-Real School Quality: Recognize that while the school quality “…metrics proposed by the Ohio Department of Education may be correlated to measures of quality, they are directly related to poverty, socio-economic status and are more in control of parents than educators.”

“Measures of School Quality ought be related to and within the control of those providing the learning opportunities for students. Quality school measures should be directly related to the culture and climate of the school, not factors outside of it.”

-Local Report Card System: “What currently exists is a statewide DRIP phenomenon-Data Rich, Information Poor. Ohio’s Report Card is currently bloated with too many measures that the general public cannot easily use to determine a local district’s progress. Further, the “A -F” reporting system is not descriptive nor accurate. It disenfranchises educators and leaves them with little hope. ESSA requires a three-tier system and Ohio should abandon the grading system to one that is more descriptive. We recommend: Exceeds the Indicator, Meets the Indicator, Approaching the Indicator, Does Not Meet the Indicator for the reasons outlined in this paper.”

-Prepared for Success: “Being prepared for success is more than scoring high on a standardized test. It should be a robust measure that could incorporate the number of College Credit Plus courses provided to students and how many take advantage of them; internship and externship opportunities; partnerships with business and industry and the acquisition of the soft-skill/non-cognitive skills that business leaders indicate they are looking for in high school and college graduates. Ohio’s “test and score” focus has displaced the value of these important components of a student’s development.”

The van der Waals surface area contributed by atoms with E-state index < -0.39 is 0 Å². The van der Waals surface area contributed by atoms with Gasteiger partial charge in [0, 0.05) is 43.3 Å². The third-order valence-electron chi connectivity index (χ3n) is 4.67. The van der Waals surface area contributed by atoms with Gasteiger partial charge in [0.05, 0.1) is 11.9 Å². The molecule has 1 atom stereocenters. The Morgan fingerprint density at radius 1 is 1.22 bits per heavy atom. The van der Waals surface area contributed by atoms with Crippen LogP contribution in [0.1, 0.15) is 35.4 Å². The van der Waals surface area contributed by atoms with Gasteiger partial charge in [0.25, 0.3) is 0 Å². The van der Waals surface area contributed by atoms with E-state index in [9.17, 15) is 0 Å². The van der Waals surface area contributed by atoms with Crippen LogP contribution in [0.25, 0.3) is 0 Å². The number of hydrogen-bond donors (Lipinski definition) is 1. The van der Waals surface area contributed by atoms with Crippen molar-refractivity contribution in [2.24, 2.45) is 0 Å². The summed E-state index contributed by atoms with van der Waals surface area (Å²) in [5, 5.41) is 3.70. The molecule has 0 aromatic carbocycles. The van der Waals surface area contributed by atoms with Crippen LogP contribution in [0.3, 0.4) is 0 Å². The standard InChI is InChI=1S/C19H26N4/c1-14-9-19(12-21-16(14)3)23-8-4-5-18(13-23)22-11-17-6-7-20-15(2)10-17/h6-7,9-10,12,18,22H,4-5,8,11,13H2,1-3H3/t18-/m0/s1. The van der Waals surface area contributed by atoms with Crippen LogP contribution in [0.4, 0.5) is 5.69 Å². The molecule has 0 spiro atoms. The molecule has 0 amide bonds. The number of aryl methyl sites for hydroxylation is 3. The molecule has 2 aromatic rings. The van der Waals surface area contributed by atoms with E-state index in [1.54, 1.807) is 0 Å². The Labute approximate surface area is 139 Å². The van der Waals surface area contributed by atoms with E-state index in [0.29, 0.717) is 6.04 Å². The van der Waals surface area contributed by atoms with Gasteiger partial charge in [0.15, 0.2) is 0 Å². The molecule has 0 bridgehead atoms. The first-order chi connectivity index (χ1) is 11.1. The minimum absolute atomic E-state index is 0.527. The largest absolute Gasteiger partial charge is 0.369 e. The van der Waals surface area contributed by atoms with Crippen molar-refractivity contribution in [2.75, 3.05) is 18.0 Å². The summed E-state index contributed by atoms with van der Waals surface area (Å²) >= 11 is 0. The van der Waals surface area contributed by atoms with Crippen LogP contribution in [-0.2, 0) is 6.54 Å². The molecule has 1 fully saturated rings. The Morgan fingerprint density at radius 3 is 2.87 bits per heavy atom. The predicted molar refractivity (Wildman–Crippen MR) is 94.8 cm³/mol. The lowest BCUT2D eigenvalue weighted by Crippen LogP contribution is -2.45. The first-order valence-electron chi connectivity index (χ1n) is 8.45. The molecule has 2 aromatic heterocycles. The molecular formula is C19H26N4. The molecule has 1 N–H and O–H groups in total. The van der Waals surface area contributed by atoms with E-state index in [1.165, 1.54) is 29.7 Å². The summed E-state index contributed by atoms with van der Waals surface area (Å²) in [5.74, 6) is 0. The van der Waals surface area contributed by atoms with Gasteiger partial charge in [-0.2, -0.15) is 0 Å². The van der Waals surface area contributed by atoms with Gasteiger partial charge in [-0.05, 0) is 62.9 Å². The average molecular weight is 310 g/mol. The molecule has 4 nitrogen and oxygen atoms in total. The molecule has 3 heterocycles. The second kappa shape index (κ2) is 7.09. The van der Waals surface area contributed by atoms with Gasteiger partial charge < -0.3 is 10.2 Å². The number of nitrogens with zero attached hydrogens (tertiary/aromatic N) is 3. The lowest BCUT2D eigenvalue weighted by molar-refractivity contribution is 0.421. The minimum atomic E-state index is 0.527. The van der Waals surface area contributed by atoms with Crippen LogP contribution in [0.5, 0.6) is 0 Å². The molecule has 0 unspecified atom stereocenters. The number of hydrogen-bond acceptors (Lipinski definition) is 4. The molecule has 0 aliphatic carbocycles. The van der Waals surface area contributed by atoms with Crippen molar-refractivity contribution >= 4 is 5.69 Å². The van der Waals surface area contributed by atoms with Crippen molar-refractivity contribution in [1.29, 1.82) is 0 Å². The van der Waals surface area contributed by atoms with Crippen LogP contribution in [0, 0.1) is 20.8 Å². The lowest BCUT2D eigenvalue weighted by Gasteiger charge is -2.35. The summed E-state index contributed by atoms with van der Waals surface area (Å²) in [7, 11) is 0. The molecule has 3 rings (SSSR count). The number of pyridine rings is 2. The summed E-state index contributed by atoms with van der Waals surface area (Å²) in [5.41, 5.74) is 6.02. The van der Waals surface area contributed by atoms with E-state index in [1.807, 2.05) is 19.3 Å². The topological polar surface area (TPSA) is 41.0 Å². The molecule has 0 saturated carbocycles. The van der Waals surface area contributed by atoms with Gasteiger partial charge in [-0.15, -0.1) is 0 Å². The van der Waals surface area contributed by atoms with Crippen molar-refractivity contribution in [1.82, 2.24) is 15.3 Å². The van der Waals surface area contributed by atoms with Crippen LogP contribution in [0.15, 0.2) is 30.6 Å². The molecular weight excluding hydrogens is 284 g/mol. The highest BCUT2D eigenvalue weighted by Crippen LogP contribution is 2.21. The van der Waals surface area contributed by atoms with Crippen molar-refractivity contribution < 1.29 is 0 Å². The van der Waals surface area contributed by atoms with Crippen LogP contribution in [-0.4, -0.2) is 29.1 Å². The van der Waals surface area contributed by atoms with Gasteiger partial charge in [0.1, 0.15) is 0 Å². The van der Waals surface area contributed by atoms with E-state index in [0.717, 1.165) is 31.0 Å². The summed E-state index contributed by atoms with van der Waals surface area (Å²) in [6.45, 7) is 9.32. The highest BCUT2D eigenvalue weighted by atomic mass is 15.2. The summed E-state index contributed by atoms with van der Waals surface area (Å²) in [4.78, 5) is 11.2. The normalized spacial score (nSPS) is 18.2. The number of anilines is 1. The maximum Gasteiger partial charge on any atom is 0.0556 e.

The white-paper concludes, “While there are several items that we would like the ODE, Ohio School Board, Ohio Legislators and the Governor of Ohio to consider, the common thread is less testing and more involvement from those who are most familiar with implementing educational policy grounded on research and best practices. This is all the more reason why, we believe, those charged with the writing should not only hear and gather input from those that have done this at the local level, but must more thoroughly incorporate the recommendations obtained during that discourse.”

As already mentioned, there will be a Community Forum in the Avon School District on February 22, 2017 to discuss Ohio’s plan to implement the Every Student Succeeds Act. The Community Forum is set for 7:00 PM at Avon High School, 37545 Detroit Road in Avon.

See “State is ignoring the public’s wishes in its ESSA plan, 10 local superintendents say,”  by Patrick O’Donnell, The Plain Dealer, February 14, 2017 at